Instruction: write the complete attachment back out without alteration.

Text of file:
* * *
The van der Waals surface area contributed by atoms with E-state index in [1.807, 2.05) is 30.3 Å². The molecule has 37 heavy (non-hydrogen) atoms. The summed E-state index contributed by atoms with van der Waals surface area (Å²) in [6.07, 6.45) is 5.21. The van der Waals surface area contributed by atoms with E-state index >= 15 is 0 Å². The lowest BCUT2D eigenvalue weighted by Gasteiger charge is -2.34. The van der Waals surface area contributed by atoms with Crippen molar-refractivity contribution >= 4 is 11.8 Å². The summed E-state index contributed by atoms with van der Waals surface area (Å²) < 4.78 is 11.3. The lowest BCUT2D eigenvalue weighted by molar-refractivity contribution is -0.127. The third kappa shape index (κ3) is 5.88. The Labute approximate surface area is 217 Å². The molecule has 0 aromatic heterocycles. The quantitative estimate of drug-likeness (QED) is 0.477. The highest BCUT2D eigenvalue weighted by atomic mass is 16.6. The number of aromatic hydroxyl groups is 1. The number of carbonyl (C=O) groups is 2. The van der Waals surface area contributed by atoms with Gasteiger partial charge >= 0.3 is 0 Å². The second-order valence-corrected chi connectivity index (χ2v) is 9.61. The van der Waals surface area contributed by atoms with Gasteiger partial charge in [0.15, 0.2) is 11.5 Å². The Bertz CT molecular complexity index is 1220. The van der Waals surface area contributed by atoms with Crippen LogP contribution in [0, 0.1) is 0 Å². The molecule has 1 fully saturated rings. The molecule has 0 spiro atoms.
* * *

The van der Waals surface area contributed by atoms with E-state index in [1.807, 2.05) is 30.3 Å². The molecule has 37 heavy (non-hydrogen) atoms. The summed E-state index contributed by atoms with van der Waals surface area (Å²) in [6.07, 6.45) is 5.21. The van der Waals surface area contributed by atoms with E-state index >= 15 is 0 Å². The lowest BCUT2D eigenvalue weighted by Gasteiger charge is -2.34. The van der Waals surface area contributed by atoms with Crippen molar-refractivity contribution >= 4 is 11.8 Å². The summed E-state index contributed by atoms with van der Waals surface area (Å²) < 4.78 is 11.3. The lowest BCUT2D eigenvalue weighted by molar-refractivity contribution is -0.127. The third kappa shape index (κ3) is 5.88. The Labute approximate surface area is 217 Å². The molecule has 0 aromatic heterocycles. The quantitative estimate of drug-likeness (QED) is 0.477. The highest BCUT2D eigenvalue weighted by atomic mass is 16.6. The number of aromatic hydroxyl groups is 1. The number of carbonyl (C=O) groups is 2. The van der Waals surface area contributed by atoms with Gasteiger partial charge >= 0.3 is 0 Å². The second-order valence-corrected chi connectivity index (χ2v) is 9.61. The van der Waals surface area contributed by atoms with Gasteiger partial charge in [0.15, 0.2) is 11.5 Å². The Bertz CT molecular complexity index is 1220. The van der Waals surface area contributed by atoms with Crippen LogP contribution in [0, 0.1) is 0 Å². The molecule has 1 fully saturated rings. The molecule has 0 spiro atoms.